The murder of women priests in Norfolk's spooky shrine town of Walsingham draws favourite forensic archaeologist Dr Ruth Galloway into an unholy investigation and a thrilling new adventure.
When Ruth's friend Cathbad sees a vision of the Virgin Mary, in a white gown and blue cloak, in Walsingham's graveyard, he takes it in his stride. Walsingham has strong connections to Mary, and Cathbad is a druid after all; visions come with the job. But when the body of a woman in a blue dressing-gown is found dead the next day in a nearby ditch, it is clear that a horrible crime has been committed, and DCI Nelson and his team are called in for what is now a murder investigation.
Ruth, a devout atheist, has managed to avoid Walsingham during her seventeen years in Norfolk. But then an old university friend asks to meet her in the village, and Ruth is amazed to discover that she is now a priest. She has been receiving vitriolic anonymous letters targeting women priests - letters containing references to local archaeology and a striking phrase about a woman 'clad in blue, weeping for the world'.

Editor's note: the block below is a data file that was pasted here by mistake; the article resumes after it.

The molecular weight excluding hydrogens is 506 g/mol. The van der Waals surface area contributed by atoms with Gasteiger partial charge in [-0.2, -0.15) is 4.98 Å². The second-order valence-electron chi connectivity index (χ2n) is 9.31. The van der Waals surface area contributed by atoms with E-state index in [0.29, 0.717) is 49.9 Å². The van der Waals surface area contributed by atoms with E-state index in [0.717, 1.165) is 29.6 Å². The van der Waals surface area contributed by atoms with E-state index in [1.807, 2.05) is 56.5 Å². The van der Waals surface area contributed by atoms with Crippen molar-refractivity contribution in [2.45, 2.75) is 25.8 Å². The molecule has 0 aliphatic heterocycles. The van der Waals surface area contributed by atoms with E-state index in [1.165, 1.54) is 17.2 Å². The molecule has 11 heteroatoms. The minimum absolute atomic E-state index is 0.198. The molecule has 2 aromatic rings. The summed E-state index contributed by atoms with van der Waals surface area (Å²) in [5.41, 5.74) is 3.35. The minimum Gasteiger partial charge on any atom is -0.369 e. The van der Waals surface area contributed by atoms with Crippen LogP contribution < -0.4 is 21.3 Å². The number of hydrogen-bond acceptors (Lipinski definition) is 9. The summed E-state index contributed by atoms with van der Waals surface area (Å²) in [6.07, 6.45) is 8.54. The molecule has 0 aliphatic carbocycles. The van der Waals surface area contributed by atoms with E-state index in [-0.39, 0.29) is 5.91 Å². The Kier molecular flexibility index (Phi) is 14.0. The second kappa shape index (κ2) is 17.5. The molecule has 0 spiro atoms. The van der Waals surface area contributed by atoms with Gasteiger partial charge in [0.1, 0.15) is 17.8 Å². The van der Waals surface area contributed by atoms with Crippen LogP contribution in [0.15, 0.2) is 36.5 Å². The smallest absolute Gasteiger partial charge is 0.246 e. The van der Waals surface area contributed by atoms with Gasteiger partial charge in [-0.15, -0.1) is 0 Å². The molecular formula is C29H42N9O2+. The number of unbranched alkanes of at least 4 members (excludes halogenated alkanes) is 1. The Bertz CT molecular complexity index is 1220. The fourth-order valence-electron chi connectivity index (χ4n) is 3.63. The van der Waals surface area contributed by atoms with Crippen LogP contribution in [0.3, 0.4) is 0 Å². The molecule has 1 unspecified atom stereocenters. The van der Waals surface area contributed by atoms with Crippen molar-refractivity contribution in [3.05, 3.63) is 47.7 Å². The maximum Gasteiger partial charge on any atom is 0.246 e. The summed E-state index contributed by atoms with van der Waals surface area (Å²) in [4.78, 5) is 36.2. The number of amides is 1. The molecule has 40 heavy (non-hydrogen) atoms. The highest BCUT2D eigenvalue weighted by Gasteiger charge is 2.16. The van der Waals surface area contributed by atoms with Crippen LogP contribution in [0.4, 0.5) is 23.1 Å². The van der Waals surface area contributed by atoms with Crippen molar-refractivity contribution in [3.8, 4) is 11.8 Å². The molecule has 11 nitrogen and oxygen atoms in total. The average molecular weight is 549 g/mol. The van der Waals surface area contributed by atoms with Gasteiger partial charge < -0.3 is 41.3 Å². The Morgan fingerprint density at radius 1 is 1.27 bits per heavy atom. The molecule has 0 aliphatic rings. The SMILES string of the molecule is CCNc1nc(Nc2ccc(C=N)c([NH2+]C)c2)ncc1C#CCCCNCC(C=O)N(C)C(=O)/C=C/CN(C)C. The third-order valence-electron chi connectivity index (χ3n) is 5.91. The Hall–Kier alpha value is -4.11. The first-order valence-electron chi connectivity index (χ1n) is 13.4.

Then another woman is murdered - a priest. As Walsingham prepares for its annual Easter re-enactment of the Crucifixion, the race is on to unmask the killer before they strike again...
One of my current favourite crime series . . . a pleasure from start to finish - Val McDermid
Ruth Galloway is one of the most engaging characters in modern crime fiction - Kate Mosse
Griffiths has become a dab hand at plotting and cranking up the tension. The murders, and the muddled humanity of the characters, keep us turning the pages - Independent
Crime that doesn't sacrifice good writing and clever characterisation for the sake of the plot - Red Magazine
Elly Griffiths writes ever-more ingenious detective stories with a powerful sense of place and a varied cast of sympathetic and unusual characters. Her heroine is a winner. - The Times
Griffiths weaves superstition and myth into her crime novels, skilfully treading a line between credulity and modern methods of detection - Sunday Times
Griffiths has that rare ability to write simple and unaffected prose which has a powerful impact, and her work is proof that it is often the lightest of touches which pierces the deepest. - Crime Fiction Lover